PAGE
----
10 Antidepressant Alternatives Proven to Work
January 29, 2009
Spread the Word to
Friends And Family
By Sharing this Article!
Email this article to a friend
If you are suffering from depression, but would prefer to try something natural before going the traditional pharmaceutical route, here are some remedies that have stood up to rigorous testing.
PLEASE NOTE: These are NOT my recommendations. I am merely posting them as an article that was published. My recommendations are below in my comment.
1. Cognitive behavioral therapy (CBT)
Cognitive Behavioral Therapy seeks to help people change how they think about things. Unlike more traditional forms of therapy, it focuses on “here and now” problems and difficulties. Numerous clinical studies throughout the world have consistently demonstrated that cognitive behavioral therapy is as effective as antidepressant medication. Within 20 sessions of individual therapy, approximately 75 percent of patients experience a significant decrease in their symptoms.
2. St John’s wort
St John’s wort (Hypericum perforatum) is commonly used for the treatment of depression. It is available in tablets, capsules and liquid form from supermarkets and health food shops. Research suggests that it exerts its antidepressant action by inhibiting the reuptake of the neurotransmitters serotonin, norepinephrine, and dopamine. Numerous double-blind, placebo-controlled studies have examined the effectiveness of St. John’s wort for the treatment of mild to moderate major depression, and most have found the herb more effective than a placebo. It can be at least as effective as paroxetine (Paxil) in the treatment of moderate to severe depression in the short term.
3. S-Adenosylmethionine (SAMe)
SAMe is an amino acid derivative that occurs naturally in all cells. It plays a role in many biological reactions by transferring its methyl group to DNA, proteins, phospholipids and biogenic amines. Several scientific studies indicate that SAMe may be useful in the treatment of depression.
4. Light Therapy
For years, light therapy has been used to treat seasonal affective disorder, a type of depression caused by short winter days and extended darkness. A lack of exposure to sunlight is responsible for the secretion of the hormone melatonin, which can trigger a dispirited mood and a lethargic condition. Light therapy helps to regulate the body’s internal clock in the same way that sunlight does. Light therapy is an effective treatment for seasonal affective disorder, and it may reduce the symptoms of non-seasonal depression as well.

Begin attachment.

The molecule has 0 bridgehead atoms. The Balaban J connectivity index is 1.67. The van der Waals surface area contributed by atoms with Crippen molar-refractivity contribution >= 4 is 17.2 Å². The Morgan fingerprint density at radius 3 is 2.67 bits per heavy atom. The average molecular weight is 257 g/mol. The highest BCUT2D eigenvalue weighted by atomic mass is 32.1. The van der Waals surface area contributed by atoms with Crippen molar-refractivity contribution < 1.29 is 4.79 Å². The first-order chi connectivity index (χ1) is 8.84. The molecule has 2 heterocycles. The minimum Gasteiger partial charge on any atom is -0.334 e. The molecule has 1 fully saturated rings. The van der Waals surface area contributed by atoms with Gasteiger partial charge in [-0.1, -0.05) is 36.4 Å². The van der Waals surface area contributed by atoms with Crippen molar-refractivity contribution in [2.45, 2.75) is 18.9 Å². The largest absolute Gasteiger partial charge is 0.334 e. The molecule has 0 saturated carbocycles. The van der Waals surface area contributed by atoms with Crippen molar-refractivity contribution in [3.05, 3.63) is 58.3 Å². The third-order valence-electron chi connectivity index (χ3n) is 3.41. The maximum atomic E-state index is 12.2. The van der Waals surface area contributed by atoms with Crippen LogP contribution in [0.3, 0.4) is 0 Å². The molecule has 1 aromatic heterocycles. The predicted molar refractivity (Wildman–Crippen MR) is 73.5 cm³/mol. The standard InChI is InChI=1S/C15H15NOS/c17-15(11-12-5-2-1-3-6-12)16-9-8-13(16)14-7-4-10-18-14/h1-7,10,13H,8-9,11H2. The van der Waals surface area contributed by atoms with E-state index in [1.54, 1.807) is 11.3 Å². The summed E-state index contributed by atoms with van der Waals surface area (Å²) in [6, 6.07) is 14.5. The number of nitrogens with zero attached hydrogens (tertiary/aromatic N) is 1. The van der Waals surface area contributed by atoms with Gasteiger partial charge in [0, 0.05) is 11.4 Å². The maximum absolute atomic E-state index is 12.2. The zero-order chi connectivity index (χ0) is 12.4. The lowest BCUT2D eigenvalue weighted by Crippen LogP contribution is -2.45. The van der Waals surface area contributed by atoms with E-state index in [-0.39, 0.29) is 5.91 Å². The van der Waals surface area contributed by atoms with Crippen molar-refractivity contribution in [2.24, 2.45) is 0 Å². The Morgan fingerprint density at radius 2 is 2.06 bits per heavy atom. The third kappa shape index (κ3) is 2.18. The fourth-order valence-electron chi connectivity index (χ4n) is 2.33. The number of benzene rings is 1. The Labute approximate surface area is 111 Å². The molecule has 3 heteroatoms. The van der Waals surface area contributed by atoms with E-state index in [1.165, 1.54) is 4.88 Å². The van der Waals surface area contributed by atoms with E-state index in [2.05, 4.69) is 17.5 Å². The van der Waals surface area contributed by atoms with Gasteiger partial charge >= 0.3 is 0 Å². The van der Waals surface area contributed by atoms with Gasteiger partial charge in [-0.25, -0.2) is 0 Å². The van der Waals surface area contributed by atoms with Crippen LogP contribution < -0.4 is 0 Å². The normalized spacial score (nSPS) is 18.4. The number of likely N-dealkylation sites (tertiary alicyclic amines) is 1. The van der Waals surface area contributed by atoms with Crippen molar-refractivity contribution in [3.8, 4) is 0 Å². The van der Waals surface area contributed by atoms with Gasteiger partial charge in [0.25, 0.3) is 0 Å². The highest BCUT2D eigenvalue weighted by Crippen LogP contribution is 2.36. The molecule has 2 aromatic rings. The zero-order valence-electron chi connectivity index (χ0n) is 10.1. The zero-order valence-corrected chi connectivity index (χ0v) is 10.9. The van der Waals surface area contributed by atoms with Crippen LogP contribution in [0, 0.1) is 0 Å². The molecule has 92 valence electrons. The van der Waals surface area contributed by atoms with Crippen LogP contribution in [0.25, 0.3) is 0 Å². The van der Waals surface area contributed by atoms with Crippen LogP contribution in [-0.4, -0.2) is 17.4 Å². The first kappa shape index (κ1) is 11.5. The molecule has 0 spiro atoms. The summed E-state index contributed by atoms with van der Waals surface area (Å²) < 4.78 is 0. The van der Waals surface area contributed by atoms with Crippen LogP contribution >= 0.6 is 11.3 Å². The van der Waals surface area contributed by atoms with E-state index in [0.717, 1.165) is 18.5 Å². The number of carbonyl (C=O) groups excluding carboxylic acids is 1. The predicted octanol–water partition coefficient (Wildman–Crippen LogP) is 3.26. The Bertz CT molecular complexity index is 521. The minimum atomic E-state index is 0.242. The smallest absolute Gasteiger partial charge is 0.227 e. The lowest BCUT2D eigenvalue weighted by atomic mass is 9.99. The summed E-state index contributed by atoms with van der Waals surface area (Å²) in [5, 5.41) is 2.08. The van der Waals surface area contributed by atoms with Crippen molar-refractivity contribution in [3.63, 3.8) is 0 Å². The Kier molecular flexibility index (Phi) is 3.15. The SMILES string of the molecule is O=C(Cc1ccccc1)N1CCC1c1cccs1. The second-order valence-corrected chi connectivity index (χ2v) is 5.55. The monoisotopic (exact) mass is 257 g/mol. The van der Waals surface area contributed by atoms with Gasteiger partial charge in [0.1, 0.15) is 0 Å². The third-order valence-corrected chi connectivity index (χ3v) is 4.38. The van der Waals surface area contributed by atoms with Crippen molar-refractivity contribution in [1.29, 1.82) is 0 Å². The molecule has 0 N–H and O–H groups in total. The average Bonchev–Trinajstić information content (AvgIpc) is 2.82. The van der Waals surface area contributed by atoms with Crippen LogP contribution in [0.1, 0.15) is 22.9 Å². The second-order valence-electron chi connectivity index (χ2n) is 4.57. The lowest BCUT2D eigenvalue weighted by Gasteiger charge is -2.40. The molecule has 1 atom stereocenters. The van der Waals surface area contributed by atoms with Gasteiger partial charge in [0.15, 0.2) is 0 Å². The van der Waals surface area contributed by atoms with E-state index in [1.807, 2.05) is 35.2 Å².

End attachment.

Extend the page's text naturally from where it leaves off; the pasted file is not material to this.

Researchers have found that regular exercise, and the increase in physical fitness that results, alters serotonin levels in the brain and leads to improved mood and feelings of wellbeing. Study after study has shown that exercise promotes mental health and reduces symptoms of depression. The antidepressant effect of regular physical exercise is comparable to potent antidepressants like Sertraline.
6. 5-Hydroxytryptophan (5-HTP)
5-Hydroxytryptophan (5-HTP) and tryptophan are also natural alternatives to traditional antidepressants. When your body sets about manufacturing serotonin, it first makes 5-HTP. Taking 5-HTP as a supplement may raise serotonin levels. The evidence suggests 5-HTP and tryptophan are better than a placebo at alleviating depression.
One of the best-known benefits of massage therapy is its ability to enhance feelings of well-being. Massage produces chemical changes in the brain that result in a feeling of relaxation and calm. It also reduces levels of stress hormones. Massage therapy lowers levels of stress hormone cortisol by an average of 30 percent. Massage also increases serotonin and dopamine, neurotransmitters that help reduce depression.
Acupuncture is a traditional Chinese treatment in which needles are inserted at specific points in the body. Research suggests that acupuncture can decrease or eliminate the symptoms of depression. A review of 8 controlled trials supported the theory that acupuncture can significantly reduce the severity of depression.
9. Yoga & Meditation
Yoga is an ancient system of relaxation, exercise, and healing with origins in Indian philosophy. Practicing yoga can alter your brain chemistry. Some yoga positions are effective in stimulating the release of endorphins and reducing the level of stress hormone cortisol. Several human studies support the use of yoga for depression, and yoga postures have been specifically shown to increase levels of the neurotransmitter GABA, which may alleviate depression.
10. B Vitamins
B vitamins play a role in the production of certain neurotransmitters, which are important in regulating mood and other brain functions. Folic acid deficiency has been noted among people with depression. Vitamin B6, or pyridoxine, is the cofactor for enzymes that convert L-tryptophan to serotonin, so vitamin B6 deficiency might result in depression. And there is some evidence that people with depression respond better to treatment if they have higher levels of vitamin B12.